He gestured to the place by the woman. “Fine, you go first.”

The other man growled an unintelligible warning, but he sat on the couch next to the woman. “You’re a little thing, but that’s okay. I like little things,” he said, reaching for her.

Roan decided to wait for the woman to reject his rival before making his own move. That’d be the safest way to avoid a fight. From the proud way the lady walked, he was certain calling her a “little thing” wasn’t going to win her heart. She’d reject the brute, and then he could take the man’s place.

But the woman’s gasp of pain made him step forward.

“Let me go,” she said, and Roan saw that the other man had grabbed her arm. Even if he was only using half the grip he’d used on Roan’s arm, it was bound to hurt.

He hovered over them and the other man looked up. “What do you want?”

“You’re hurting her.”

“I’ve had three wives. I know how to treat women.”

Three wives and Roan hadn’t even had one? That wasn’t fair. Even assuming they’d died of natural causes, which in a mining community wasn’t impossible, it didn’t bode well for any future wife the big man had.

He’d proven himself a bully and was now manhandling Roan’s woman. Roan’s good intentions dissolved.

He grabbed the man’s wrist on the woman’s arm and squeezed hard, focusing the pressure where it would do the most harm. With a yelp of pain, the big man let go, and the woman moved quickly away from both of them. Roan winced as she rubbed her arm.

But his adversary didn’t let him spend time indulging in sympathy for the lady. With a roar, the big man launched himself at Roan, arms and fists swinging.

Roan backed away, the robe catching around his feet. Fighting in the masked robes made things difficult, both to move and see your opponent, but taking it off would get him kicked out of the meet. At least he knew his opponent had the same limitation.

Roan sidestepped the first blow and managed to land one in the bigger man’s stomach before backing off.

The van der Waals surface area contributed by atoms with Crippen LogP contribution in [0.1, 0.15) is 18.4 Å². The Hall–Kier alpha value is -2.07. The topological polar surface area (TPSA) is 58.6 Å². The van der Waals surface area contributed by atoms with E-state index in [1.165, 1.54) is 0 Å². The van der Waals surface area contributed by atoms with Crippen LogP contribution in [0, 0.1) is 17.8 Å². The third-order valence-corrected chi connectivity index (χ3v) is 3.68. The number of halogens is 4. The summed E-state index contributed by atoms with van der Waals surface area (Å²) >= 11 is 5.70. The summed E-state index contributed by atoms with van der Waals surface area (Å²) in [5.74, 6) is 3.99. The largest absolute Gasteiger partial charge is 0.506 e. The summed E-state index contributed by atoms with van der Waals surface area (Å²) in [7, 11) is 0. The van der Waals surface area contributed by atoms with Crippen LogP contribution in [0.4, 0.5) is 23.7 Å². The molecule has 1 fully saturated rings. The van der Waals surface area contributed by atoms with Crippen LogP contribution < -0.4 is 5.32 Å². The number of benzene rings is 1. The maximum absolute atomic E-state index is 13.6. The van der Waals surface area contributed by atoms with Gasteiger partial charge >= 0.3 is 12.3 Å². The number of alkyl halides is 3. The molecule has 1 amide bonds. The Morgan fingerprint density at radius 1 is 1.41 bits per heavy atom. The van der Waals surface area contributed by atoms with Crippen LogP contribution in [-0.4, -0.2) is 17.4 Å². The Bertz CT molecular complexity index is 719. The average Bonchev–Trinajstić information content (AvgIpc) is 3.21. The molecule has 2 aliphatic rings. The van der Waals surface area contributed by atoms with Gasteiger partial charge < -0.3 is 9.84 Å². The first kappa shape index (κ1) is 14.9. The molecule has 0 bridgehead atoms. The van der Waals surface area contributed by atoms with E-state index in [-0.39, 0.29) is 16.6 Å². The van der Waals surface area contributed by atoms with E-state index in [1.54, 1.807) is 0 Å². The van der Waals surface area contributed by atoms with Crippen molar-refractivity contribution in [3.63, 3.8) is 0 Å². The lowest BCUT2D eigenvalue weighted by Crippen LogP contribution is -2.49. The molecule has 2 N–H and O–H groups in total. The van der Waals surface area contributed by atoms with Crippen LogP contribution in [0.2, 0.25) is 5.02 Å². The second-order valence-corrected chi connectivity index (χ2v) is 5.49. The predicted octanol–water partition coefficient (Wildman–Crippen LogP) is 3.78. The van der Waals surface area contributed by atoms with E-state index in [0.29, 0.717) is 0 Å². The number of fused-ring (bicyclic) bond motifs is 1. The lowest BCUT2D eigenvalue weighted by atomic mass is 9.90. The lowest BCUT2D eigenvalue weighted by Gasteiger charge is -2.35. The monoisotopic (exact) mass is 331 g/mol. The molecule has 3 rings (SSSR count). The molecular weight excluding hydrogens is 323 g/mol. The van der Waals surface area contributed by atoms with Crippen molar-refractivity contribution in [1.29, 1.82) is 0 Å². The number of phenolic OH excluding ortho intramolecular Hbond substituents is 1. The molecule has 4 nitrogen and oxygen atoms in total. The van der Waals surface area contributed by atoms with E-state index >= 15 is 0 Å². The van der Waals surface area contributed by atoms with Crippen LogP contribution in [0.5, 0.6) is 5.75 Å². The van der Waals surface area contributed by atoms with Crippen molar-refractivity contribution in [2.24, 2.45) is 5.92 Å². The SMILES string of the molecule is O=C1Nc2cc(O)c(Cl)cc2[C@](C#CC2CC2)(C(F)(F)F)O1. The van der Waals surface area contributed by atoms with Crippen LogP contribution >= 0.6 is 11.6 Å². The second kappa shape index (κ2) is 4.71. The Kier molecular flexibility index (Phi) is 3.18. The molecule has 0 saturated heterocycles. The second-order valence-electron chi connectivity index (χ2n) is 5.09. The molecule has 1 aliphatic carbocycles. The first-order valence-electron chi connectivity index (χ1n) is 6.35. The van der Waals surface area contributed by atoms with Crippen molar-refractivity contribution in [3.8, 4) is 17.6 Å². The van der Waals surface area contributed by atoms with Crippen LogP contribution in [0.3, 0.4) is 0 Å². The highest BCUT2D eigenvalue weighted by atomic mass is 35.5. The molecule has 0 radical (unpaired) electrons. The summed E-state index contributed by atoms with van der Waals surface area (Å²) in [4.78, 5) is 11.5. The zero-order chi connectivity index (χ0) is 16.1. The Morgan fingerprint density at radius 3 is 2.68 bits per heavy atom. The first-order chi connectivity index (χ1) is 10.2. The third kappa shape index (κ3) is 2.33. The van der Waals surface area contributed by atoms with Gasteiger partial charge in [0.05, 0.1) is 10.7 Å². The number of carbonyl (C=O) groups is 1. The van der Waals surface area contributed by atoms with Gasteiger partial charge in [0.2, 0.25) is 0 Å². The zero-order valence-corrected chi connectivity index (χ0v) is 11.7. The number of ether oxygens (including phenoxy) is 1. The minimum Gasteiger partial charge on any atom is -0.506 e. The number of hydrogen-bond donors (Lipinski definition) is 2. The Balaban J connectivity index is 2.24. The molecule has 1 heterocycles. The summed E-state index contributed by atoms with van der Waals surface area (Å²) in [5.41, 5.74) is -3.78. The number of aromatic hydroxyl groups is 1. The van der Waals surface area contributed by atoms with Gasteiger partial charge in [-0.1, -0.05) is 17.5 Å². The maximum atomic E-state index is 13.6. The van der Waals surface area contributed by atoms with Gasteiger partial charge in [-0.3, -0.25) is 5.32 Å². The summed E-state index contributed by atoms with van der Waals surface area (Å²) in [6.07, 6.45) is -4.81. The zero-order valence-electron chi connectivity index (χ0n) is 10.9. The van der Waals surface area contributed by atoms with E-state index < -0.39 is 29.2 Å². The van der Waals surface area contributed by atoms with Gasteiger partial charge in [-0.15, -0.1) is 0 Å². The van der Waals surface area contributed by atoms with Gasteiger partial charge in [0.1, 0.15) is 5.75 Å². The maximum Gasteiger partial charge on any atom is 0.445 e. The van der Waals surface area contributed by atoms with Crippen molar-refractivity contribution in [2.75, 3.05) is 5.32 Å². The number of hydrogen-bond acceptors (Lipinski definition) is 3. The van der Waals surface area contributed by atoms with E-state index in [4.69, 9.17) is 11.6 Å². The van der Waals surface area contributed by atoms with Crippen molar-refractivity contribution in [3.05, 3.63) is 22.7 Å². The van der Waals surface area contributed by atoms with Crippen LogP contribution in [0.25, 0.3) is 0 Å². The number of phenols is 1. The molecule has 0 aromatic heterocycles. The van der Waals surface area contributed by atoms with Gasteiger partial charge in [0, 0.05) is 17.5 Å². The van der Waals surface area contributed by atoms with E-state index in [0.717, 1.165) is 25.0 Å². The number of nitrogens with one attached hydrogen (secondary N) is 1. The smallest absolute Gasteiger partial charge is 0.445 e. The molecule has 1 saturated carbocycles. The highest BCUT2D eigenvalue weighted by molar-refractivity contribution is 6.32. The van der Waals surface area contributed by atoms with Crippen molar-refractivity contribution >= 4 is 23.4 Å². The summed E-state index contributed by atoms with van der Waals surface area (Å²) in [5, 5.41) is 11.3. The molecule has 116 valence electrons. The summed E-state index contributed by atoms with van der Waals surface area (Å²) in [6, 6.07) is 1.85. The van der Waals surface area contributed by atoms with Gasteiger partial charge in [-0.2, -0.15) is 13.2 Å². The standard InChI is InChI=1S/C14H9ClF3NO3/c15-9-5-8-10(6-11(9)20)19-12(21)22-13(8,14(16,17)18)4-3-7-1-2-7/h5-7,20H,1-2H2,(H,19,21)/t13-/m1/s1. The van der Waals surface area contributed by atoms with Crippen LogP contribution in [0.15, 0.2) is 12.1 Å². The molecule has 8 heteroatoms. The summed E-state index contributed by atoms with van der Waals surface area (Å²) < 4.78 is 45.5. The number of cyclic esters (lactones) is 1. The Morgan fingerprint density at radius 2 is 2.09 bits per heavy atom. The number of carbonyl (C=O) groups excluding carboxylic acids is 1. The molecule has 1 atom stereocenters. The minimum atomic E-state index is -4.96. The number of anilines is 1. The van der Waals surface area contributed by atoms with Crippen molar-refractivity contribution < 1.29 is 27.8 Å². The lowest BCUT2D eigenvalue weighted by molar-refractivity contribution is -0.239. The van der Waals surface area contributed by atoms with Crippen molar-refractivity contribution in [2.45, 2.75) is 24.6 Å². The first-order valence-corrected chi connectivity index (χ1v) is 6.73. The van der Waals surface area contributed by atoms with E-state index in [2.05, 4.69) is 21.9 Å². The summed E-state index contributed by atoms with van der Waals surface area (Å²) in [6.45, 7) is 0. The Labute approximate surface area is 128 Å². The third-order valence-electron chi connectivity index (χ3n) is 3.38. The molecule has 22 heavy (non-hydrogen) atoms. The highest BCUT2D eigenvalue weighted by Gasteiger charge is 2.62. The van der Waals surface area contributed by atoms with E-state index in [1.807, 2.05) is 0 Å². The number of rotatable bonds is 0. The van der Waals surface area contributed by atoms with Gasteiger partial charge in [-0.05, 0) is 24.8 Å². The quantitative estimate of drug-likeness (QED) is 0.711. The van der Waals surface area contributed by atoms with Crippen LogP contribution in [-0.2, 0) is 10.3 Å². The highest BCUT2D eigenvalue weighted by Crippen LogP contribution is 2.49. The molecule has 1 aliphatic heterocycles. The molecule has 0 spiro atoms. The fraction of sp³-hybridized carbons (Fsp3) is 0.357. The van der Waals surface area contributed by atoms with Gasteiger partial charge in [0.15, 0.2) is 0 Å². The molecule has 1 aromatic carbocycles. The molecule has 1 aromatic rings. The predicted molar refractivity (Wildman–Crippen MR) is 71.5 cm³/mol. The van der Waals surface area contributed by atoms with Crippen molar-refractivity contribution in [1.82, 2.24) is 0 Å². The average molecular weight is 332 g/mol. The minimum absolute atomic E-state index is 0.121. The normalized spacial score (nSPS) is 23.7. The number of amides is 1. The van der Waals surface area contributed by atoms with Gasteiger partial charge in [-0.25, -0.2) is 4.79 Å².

“I’ll kill you for that,” the big man said.

A bad-tempered drunk. Roan doubted the man was innocent in what happened to his earlier women. The lady would be far better off with him than with this brute.

Besides, he wanted her badly.

“You can try.” Taunting could be a mistake, but the man was bigger, stronger, and it made sense to drive him into fury. An angry man made mistakes, and this one would be no different. Another roar, and the man jumped at him, swinging wildly.

Roan answered with hard blows of his own, but controlled, timing his punches and putting them where they’d do the most good. He put several of the hardest into the man’s side, focusing on the ribs to break the bones.

The woman they fought for stood closer to the combat than Roan liked, as if she intended to interfere. He wanted to tell her to head for safety, but his opponent wasn’t giving him a chance.

One more blow, and the bigger man groaned, holding his side. He was hurt, and a brief surge of exultation swept through Roan. He was going to win.

The other man pulled back for a moment, and Roan wondered if he was going to give up. But there was a flash and the woman cried, “He’s got a knife!”

Roan’s blood turned cold. Fighting with fists might be permitted, but knives were not. Flashing a knife forced the meet’s officials to interfere with their stunners, and that meant Roan was in real trouble. The other man no longer had anything to lose.

A meeting room from another time long ago came into his mind, and a white gown stained with blood. The result had been two people dead, including the woman he’d attached to. He hadn’t pulled the knife then either, but he’d ended up in prison as a result.

The woman they were fighting for could be injured, and above all he needed to protect her. Roan grabbed the woman and pulled her behind him just as the knife slashed downwards. It bit deep on Roan’s upper arm, sharp pain speeding through him.

Still he kept between her and the knife. Ignoring the pain in his arm, Roan twisted and charged the other man, using the edge of his hand to hit the wrist that held the knife. Fortunately, it was the same one Roan had injured earlier when freeing the woman from the other man’s grasp. The man cursed, and the knife fell and slid towards the woman.